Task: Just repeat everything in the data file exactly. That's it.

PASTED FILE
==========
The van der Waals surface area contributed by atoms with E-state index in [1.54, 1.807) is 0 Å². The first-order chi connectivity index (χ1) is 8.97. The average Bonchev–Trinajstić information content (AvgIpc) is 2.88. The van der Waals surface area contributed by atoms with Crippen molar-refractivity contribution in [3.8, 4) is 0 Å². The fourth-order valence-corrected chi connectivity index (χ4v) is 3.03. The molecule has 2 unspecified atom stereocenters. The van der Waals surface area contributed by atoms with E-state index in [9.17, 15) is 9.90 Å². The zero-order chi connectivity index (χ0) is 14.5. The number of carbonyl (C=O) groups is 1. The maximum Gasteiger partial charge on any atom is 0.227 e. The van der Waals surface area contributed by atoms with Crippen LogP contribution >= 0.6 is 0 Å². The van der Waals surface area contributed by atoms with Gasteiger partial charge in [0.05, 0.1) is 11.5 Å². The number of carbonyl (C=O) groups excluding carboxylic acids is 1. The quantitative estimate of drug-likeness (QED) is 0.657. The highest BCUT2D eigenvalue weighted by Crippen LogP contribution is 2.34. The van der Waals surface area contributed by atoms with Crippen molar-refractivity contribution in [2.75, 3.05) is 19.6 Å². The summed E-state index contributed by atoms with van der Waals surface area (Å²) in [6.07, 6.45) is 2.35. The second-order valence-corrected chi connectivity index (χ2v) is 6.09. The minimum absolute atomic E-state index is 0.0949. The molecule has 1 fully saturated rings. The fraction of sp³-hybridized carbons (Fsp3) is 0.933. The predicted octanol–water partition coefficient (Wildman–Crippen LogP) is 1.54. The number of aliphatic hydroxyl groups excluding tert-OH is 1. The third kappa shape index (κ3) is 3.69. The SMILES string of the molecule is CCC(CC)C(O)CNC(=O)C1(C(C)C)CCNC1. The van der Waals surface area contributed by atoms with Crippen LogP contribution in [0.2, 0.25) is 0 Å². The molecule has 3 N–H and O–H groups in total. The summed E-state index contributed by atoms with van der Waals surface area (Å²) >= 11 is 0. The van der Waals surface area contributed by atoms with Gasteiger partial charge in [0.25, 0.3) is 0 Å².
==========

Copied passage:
The van der Waals surface area contributed by atoms with E-state index in [1.54, 1.807) is 0 Å². The first-order chi connectivity index (χ1) is 8.97. The average Bonchev–Trinajstić information content (AvgIpc) is 2.88. The van der Waals surface area contributed by atoms with Crippen molar-refractivity contribution in [3.8, 4) is 0 Å². The fourth-order valence-corrected chi connectivity index (χ4v) is 3.03. The molecule has 2 unspecified atom stereocenters. The van der Waals surface area contributed by atoms with E-state index in [9.17, 15) is 9.90 Å². The zero-order chi connectivity index (χ0) is 14.5. The number of carbonyl (C=O) groups is 1. The maximum Gasteiger partial charge on any atom is 0.227 e. The van der Waals surface area contributed by atoms with Crippen LogP contribution >= 0.6 is 0 Å². The van der Waals surface area contributed by atoms with Gasteiger partial charge in [0.05, 0.1) is 11.5 Å². The number of carbonyl (C=O) groups excluding carboxylic acids is 1. The quantitative estimate of drug-likeness (QED) is 0.657. The highest BCUT2D eigenvalue weighted by Crippen LogP contribution is 2.34. The van der Waals surface area contributed by atoms with Crippen molar-refractivity contribution in [2.75, 3.05) is 19.6 Å². The summed E-state index contributed by atoms with van der Waals surface area (Å²) in [6.07, 6.45) is 2.35. The second-order valence-corrected chi connectivity index (χ2v) is 6.09. The minimum absolute atomic E-state index is 0.0949. The molecule has 1 fully saturated rings. The fraction of sp³-hybridized carbons (Fsp3) is 0.933. The predicted octanol–water partition coefficient (Wildman–Crippen LogP) is 1.54. The number of aliphatic hydroxyl groups excluding tert-OH is 1. The third kappa shape index (κ3) is 3.69. The SMILES string of the molecule is CCC(CC)C(O)CNC(=O)C1(C(C)C)CCNC1. The van der Waals surface area contributed by atoms with Crippen LogP contribution in [0.2, 0.25) is 0 Å². The molecule has 3 N–H and O–H groups in total. The summed E-state index contributed by atoms with van der Waals surface area (Å²) >= 11 is 0. The van der Waals surface area contributed by atoms with Gasteiger partial charge in [0.25, 0.3) is 0 Å².